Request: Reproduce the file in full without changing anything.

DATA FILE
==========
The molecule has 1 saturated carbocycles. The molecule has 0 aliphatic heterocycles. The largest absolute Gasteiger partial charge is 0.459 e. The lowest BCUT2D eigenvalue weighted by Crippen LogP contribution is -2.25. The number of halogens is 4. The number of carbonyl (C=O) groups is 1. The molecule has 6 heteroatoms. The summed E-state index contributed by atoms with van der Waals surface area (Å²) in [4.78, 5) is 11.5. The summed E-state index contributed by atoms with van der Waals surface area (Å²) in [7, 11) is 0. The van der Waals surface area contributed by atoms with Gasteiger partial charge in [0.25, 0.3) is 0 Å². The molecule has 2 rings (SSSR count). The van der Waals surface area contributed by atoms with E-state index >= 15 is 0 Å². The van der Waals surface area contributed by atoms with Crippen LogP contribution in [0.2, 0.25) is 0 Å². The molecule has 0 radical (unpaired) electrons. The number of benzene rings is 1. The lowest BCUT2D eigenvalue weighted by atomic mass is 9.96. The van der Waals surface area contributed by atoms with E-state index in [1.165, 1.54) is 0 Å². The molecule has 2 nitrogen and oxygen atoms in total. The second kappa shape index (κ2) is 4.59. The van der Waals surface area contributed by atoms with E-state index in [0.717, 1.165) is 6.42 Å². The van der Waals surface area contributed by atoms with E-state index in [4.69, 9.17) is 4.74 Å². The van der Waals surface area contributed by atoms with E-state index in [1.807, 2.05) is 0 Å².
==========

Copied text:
The molecule has 1 saturated carbocycles. The molecule has 0 aliphatic heterocycles. The largest absolute Gasteiger partial charge is 0.459 e. The lowest BCUT2D eigenvalue weighted by Crippen LogP contribution is -2.25. The number of halogens is 4. The number of carbonyl (C=O) groups is 1. The molecule has 6 heteroatoms. The summed E-state index contributed by atoms with van der Waals surface area (Å²) in [4.78, 5) is 11.5. The summed E-state index contributed by atoms with van der Waals surface area (Å²) in [7, 11) is 0. The van der Waals surface area contributed by atoms with Gasteiger partial charge in [0.25, 0.3) is 0 Å². The molecule has 2 rings (SSSR count). The van der Waals surface area contributed by atoms with E-state index >= 15 is 0 Å². The van der Waals surface area contributed by atoms with Crippen LogP contribution in [0.2, 0.25) is 0 Å². The molecule has 0 radical (unpaired) electrons. The number of benzene rings is 1. The lowest BCUT2D eigenvalue weighted by atomic mass is 9.96. The van der Waals surface area contributed by atoms with E-state index in [1.165, 1.54) is 0 Å². The molecule has 2 nitrogen and oxygen atoms in total. The second kappa shape index (κ2) is 4.59. The van der Waals surface area contributed by atoms with E-state index in [0.717, 1.165) is 6.42 Å². The van der Waals surface area contributed by atoms with E-state index in [4.69, 9.17) is 4.74 Å². The van der Waals surface area contributed by atoms with E-state index in [1.807, 2.05) is 0 Å².